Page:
lVhile I have herein described and illustrated in detail a preferred embodiment of -igniter carried by the frame so as to eX- tend into the ignition chamber of the engine, inner and outer bearings carried by the frame, an operating shaft for the igniter journaled in said bearings, a magneto carried on the frame, a trip lever journaled on the igniter shaft between'said inner and outer bearings and means for transmitting motion from the trip lever to both said igniter shaft and said magneto shaftf 2. An ignitionmechanism for internal combustion engines comprising a frame adapted to be mounted on the engine, an igniter carried by the frame so as to extend into the ignition chamber of the engine, inner and outer bearings carried by the frame, an operating shaftfor the igniter journaled in said bearings, a magneto carried on the frame, a trip lever journaled on the igniter shaft between said inner and outer bearings, tension means connected to said trip lever tending to hold it in a given position, means for moving said trip lever against the force of the tension means and tripping the same and means for transmitting motion from said trip lever to both said igniter and magneto shafts.

3. An ignition mechanism for internal combustion engines comprising'a frame adapted to be mounted on the engine, an igniter carried by the frame so as to extend into the ignition chamber of the engine, inner and outer bearings carried by the frame, an operating shaft for'the igniter journaled in said bearings, a magneto carried on the frame, a trip lever journaled on the igniter shaft between said inner and outer bearings, tension means connecting said trip lever with the frame so as to normally hold the lever in a given position relative to the frame, an operating lever carried by said igniter shaft between said inner and outer bearings, tension means connecting the igniter shaft with the frame so as to normally hold the igniter shaft in a given position relative to the frame, means for operating said trip lever and means for transmitting motion from the-trip lever to said igniter shaft operating lever andsaid magneto operating shaft.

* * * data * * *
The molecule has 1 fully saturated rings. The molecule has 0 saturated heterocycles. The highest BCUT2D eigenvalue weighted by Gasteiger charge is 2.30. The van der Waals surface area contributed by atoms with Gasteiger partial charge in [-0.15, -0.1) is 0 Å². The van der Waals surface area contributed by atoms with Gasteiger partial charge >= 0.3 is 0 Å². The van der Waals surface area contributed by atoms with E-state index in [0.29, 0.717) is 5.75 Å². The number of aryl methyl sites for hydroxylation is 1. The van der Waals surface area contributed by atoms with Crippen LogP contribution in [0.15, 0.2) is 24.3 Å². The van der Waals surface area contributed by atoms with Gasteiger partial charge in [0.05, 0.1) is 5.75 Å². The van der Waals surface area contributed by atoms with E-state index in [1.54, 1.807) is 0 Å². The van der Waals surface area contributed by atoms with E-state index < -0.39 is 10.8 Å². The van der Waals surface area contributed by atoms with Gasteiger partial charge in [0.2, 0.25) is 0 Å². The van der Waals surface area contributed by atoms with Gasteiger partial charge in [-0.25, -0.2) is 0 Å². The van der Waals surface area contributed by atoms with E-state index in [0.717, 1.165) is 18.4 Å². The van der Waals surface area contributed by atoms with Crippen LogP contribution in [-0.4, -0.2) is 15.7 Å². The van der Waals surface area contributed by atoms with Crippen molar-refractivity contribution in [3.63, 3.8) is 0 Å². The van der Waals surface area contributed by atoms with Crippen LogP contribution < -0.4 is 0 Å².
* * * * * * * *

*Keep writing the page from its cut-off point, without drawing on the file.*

4. An ignition mechanism for internal combustion engines comprising a frame adapted to be mounted on the engine, an igniter carried by the frame so as to extend into the ignition chamber of the engine, inner and outer bearings carried by the frame, an operating shaft for the igniter journaled in said bearings, a magneto carried on the frame, a trip lever journaled on the igniter shaft between said inner and outer bearings, tension means tending to hold the trip lever in a given position relative to the frame, means foroperating the trip lever engaging it below the igniter shaft and means carried by the trip lever situated above said trip lever operating means for transmitting motion from the trip lever to both said igniter and magneto I operating shafts.

5. An ignition mechanism for internal combustion engines comprising a main frame body adapted to be mounted on the engine, an igniter carried by the frame so 'as to extend into the ignition chamber of the engine, an outward extension on said main frame body, an operating shaft for the igniter, an inner bearing for the igniter shaft situated in the main frame body, an

outer bearing for the igniter shaft situated in the said extension, a bracket extending outward from said outward extension, 3. magneto mounted on the bracket, a trip.

lever on the igniter shaft intermediate said I Copies of this patent may be obtained a five inner and outer bearings, means for operating the trip lever and means for transmitting motion from said trip lever to both of said operating shafts.

6. An ignition mechanism for internal combustion engines comprising a main frame body adapted to be mounted on the engine, an igniter carried by the frame so as to extend into the ignition chamber of the engine, anoutward extension on said main frame body, an operating shaft for the igniter, an inner bearing for the ig niter shaft situated in the main. frame body, an outer bearing for the, igniter shaft situated in the said extension, a bracket extending outward from said outward extension, arms extending laterally from the said outward extension and extending inwardly. at their ends to aline transverse of the igniter shaft and intermediate said inner and outer bearings, a trip lever journaled on the igniter shaft, pull springs connected from each of the opposite ends of said lever to the end of one of said arms, a magneto mounted on the bracket, means for rotating the trip lever against the tension of said pull springs and tripping or releasing the same in synchronism with the movements of the engine and means for transmitting motion from the trip lever to both of said shafts.

7. An ignition mechanism for internal combustion engines comprising a frame, an

igniter carried by said frame, inner and outer bearings in said frame, an operating shaft for the igniter journaled in said bearings, a trip lever journaled on the operating shaft intermediate the said bearings, a magneto carried by the frame and means for transmitting motion from the trip lever to both of said shafts.

In testimony whereof I hereunto affix my signature in the presence of two witnesses.

HARRY RANDOLPH VAN DEVENTER. Witnesses: I

EDNA IsLER, E. H. RHAME.

cents each, by addressing the Commissioner of Patents,

Washington, D. Q.

Referenced by
Citing PatentFiling datePublication dateApplicantTitle
US4795196 *Jul 30, 1987Jan 3, 1989Value Savers UnlimitedMethod for organizing merchandising coupons and coupon storage device
Classifications
U.S. Classification123/149.00E
Cooperative ClassificationF02P1/005